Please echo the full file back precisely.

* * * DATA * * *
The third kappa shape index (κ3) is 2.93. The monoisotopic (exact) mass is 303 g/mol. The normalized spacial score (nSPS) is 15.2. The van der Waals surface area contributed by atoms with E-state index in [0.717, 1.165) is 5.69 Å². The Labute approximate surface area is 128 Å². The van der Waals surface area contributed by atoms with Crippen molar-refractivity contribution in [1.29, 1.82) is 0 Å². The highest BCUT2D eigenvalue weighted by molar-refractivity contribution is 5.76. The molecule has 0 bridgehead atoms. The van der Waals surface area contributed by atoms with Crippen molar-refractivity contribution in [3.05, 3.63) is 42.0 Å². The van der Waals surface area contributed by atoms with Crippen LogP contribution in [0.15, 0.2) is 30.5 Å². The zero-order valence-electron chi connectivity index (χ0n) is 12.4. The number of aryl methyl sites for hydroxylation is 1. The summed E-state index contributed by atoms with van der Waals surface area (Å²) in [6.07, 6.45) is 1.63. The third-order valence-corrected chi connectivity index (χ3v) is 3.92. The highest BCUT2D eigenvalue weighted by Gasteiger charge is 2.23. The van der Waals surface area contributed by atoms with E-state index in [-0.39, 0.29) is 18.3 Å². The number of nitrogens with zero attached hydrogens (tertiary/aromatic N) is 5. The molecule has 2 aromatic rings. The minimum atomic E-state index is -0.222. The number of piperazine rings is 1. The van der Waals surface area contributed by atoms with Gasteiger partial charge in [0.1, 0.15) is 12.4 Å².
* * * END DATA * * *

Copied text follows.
The third kappa shape index (κ3) is 2.93. The monoisotopic (exact) mass is 303 g/mol. The normalized spacial score (nSPS) is 15.2. The van der Waals surface area contributed by atoms with E-state index in [0.717, 1.165) is 5.69 Å². The Labute approximate surface area is 128 Å². The van der Waals surface area contributed by atoms with Crippen molar-refractivity contribution in [1.29, 1.82) is 0 Å². The highest BCUT2D eigenvalue weighted by molar-refractivity contribution is 5.76. The molecule has 0 bridgehead atoms. The van der Waals surface area contributed by atoms with Crippen molar-refractivity contribution in [3.05, 3.63) is 42.0 Å². The van der Waals surface area contributed by atoms with Crippen LogP contribution in [0.15, 0.2) is 30.5 Å². The zero-order valence-electron chi connectivity index (χ0n) is 12.4. The number of aryl methyl sites for hydroxylation is 1. The summed E-state index contributed by atoms with van der Waals surface area (Å²) in [6.07, 6.45) is 1.63. The third-order valence-corrected chi connectivity index (χ3v) is 3.92. The highest BCUT2D eigenvalue weighted by Gasteiger charge is 2.23. The van der Waals surface area contributed by atoms with E-state index in [-0.39, 0.29) is 18.3 Å². The number of nitrogens with zero attached hydrogens (tertiary/aromatic N) is 5. The molecule has 2 aromatic rings. The minimum atomic E-state index is -0.222. The number of piperazine rings is 1. The van der Waals surface area contributed by atoms with Gasteiger partial charge in [0.1, 0.15) is 12.4 Å².